Free Shuttle Programs Have Found Their Place in Busy Cities

What started as a whimsical, almost gimmicky idea has become an integral part of connecting travelers to other modes of transportation

The buses may be small, but their appeal seems to be growing.
Small electric shuttles — both human-driven and robot-operated — are taking to streets in numerous cities from Long Beach to the Hamptons in New York state, offering short, low-speed trips, and often connecting passengers to other transit options or simply moving them through tiny downtown districts.
The Free Ride operates small electric vehicles in service areas that cover up to a couple of square miles in 15 cities. The rides — as the name all but screams — are free, can be hailed via a mobile app.
“We focus on first-mile, last-mile situations where we can bridge gaps between parking lots and existing mass-transit hubs,” said Alex Esposito, one of the founders of The Free Ride. “Buses and trains work great when moving in and out of downtown areas but tend to cause traffic, congestion and pollution when used in dense, downtown areas.”
The electric open-air vehicles can be found in urban, pedestrian-heavy locations like downtown San Diego, Long Beach and Santa Monica, Calif.; Fort Lauderdale, Fla.; Austin, Texas; and the West Village in Manhattan.
In Long Beach, the service began as a pilot partnership in April 2018, and after some tweaking of times and days of operation, has since gone on to become a regular service, said April Walker, a community projects officer with the Long Beach Public Works Department.
“The Free Ride is going to lessen congestion and is a great addition of environmentally friendly vehicles to our city,” said Long Beach Councilwoman Lena Gonzalez in a city press release.
To avoid the kerfuffles that have erupted in other cities around new app-based mobility platforms like bike and scooter rentals, company officials say they check in with cities to ensure the service is not flying in the face of city codes and regulations.
“Permits, insurance and regulations change a bit for every market,” said Esposito. “Our approach to expansion has been to work with municipalities prior to entering a market to make sure we're operating correctly, and in some cases the municipalities lend financial support.”
“We're less invasive and more cost-effective than most forms of other transportation,” he added. In Long Beach, city officials confirmed The Free Ride has been asked to obtain a business license.
The small electric vehicles used by the service are made by Polaris Industries and can travel about 75 miles on a charge. Most rides last about a mile, said Esposito.
Our biggest coverage area is just a little over three miles across,” he added.
The service operates largely as an on-demand, door-to-door service within a specific service area.
In some cases we aggregate riders at corners, but have moved away from fixed stops,” said Esposito. 
In cities like Las Vegas; Columbus, Ohio; Austin; Providence, R.I.; Gainsville, Fla.; and others, autonomous shuttle vehicles are either already being tested, or are in the works.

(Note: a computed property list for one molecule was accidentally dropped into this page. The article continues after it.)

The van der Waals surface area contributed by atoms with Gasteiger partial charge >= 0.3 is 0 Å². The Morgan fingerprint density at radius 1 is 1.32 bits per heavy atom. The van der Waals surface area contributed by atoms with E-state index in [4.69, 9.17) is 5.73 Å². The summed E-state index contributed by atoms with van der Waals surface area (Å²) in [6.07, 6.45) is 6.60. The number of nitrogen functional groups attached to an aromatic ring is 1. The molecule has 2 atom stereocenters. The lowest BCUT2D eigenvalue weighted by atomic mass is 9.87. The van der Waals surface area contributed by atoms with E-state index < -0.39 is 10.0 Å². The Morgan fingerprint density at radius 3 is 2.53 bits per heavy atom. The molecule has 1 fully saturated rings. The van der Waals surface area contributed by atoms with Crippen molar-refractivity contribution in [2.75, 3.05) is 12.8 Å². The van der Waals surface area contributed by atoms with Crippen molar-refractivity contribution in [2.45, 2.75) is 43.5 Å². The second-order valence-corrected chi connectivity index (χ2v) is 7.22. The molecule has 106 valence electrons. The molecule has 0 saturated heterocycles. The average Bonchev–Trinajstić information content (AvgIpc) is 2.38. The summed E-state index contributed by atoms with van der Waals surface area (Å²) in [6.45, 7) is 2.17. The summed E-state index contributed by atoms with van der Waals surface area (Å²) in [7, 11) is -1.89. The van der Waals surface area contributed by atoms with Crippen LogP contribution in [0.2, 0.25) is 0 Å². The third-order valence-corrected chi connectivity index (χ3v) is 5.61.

The Livermore Amador Valley Transit Authority (LAVTA) in the Bay Area in California is exploring the launch of an autonomous shuttle demonstration project in Dublin, Calif., using “shared autonomous vehicles” (SAV), which are shaped like rectangular cubes on wheels that can accommodate up to about 12 passengers. The project would partner with the Contra Costa Transportation Authority (CCTA), GoMentum Station and electric AV shuttle maker Stantec.
GoMentum Station in nearby Concord is managed by the CCTA, and has become the site of the largest secure AV testing area in the United States. The AV shuttle company EasyMile has also been testing its vehicles and technology at Bishop Ranch, a mixed-use business park in nearby San Ramon.
The Livermore Valley Transit project proposes connecting the Dublin/Pleasanton Bay Area Rapid Transit (BART) station with two SAVs to a bus-rapid-transit route a few blocks away. The shuttles would include a human driver to oversee the operation.
The pilot marks an opportunity for a transit agency to look to small autonomous shuttles as a way to close existing first-mile, last-mile gaps, while also exploring other business and operational questions.
“It’ll help answer that business model question,” Randy Iwasaki, CCTA executive director, said. “But ultimately, we’ve got to get the transit agencies interested in this technology if it’s to provide more people accessing their buses and subways.”
In many suburban areas, such as those in East Bay counties, like Contra Costa or Alameda, commuters have few first-mile, last-mile options.
“There’s no first- and last-mile options — other than Uber — in many suburban applications,” said Iwasaki. “And so, it works in Contra Costa County, it works everywhere. Now what we’re trying to understand is what is the business model that will support that technology in the future.”
Skip Descant writes about smart cities, the Internet of Things, transportation and other areas. He spent more than 12 years reporting for daily newspapers in Mississippi, Arkansas, Louisiana and California. He lives in downtown Sacramento.
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